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Anal Bioanal Chem. 2010 Jan;396(1):85-104. doi: 10.1007/s00216-009-2986-3. Epub 2009 Aug 12.

A new SIMS paradigm for 2D and 3D molecular imaging of bio-systems.

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  • 1Manchester Interdisciplinary Biocentre, School of Chemical Engineering and Analytical Science, The University of Manchester, Manchester, M1 7DN, UK.

Abstract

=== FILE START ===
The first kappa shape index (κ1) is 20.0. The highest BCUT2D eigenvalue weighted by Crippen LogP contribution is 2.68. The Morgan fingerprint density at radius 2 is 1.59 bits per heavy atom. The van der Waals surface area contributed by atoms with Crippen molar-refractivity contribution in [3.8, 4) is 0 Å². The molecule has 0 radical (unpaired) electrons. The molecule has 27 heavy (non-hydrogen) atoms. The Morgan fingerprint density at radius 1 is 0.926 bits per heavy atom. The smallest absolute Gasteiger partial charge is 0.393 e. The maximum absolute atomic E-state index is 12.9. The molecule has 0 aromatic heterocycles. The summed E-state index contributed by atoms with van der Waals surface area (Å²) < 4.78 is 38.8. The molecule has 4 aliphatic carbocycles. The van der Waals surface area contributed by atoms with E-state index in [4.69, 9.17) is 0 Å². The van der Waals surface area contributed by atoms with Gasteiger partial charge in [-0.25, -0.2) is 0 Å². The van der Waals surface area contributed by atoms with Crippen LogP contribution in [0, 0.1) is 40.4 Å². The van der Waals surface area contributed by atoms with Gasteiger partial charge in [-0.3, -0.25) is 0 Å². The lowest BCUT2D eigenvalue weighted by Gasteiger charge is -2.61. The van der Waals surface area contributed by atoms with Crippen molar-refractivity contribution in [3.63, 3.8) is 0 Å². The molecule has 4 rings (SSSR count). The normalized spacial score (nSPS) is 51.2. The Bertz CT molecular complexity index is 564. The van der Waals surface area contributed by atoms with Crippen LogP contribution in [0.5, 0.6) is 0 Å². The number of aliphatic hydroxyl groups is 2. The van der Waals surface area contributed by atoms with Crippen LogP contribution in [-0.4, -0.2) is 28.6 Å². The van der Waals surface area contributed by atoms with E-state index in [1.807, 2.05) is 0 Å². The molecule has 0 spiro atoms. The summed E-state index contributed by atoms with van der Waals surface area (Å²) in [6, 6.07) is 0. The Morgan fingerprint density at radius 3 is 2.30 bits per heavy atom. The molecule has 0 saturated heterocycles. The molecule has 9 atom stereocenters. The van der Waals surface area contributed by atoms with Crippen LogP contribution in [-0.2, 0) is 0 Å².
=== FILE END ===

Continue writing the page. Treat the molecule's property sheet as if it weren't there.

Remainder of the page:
With the implementation of focused primary ion beams, secondary ion mass spectrometry (SIMS) has become a significant technique in the rapidly emerging field of mass spectral imaging in the biological sciences. Liquid metal ion guns (LMIG) offered the prospect of sub-100 nm spatial resolution, however this aspiration has yet to be reached for molecular imaging. This brief review shows that using LMIG the limitations of the static limit and low ionization probability will restrict useful imaging to around 2 mum spatial resolution with high-yield molecules. The only prospect of going beyond this in the absence of factors of 100 increase in ionization probability is to use polyatomic ion beams such as C (60) (+) , for which bombardment induced damage is low. In these cases sub-micron imaging becomes possible, using voxels together with molecular depth profiling and 3D imaging. The discussion shows that conventional ToF-SIMS instrumentation then becomes a limitation in that the pulsed ion beam has a very low duty cycle which results in inordinately long analysis times, and pulsing the beam means that high-mass resolution and high spatial resolution are mutually incompatible. New instrumental configurations are described that allow the use of a dc ion beam and separate the mass spectrometry for the ion formation process. Early results from these instruments suggest that sub-micron analysis and imaging with high mass resolution and good ion yields are now realizable, although the low ion yield issue still needs to be solved.

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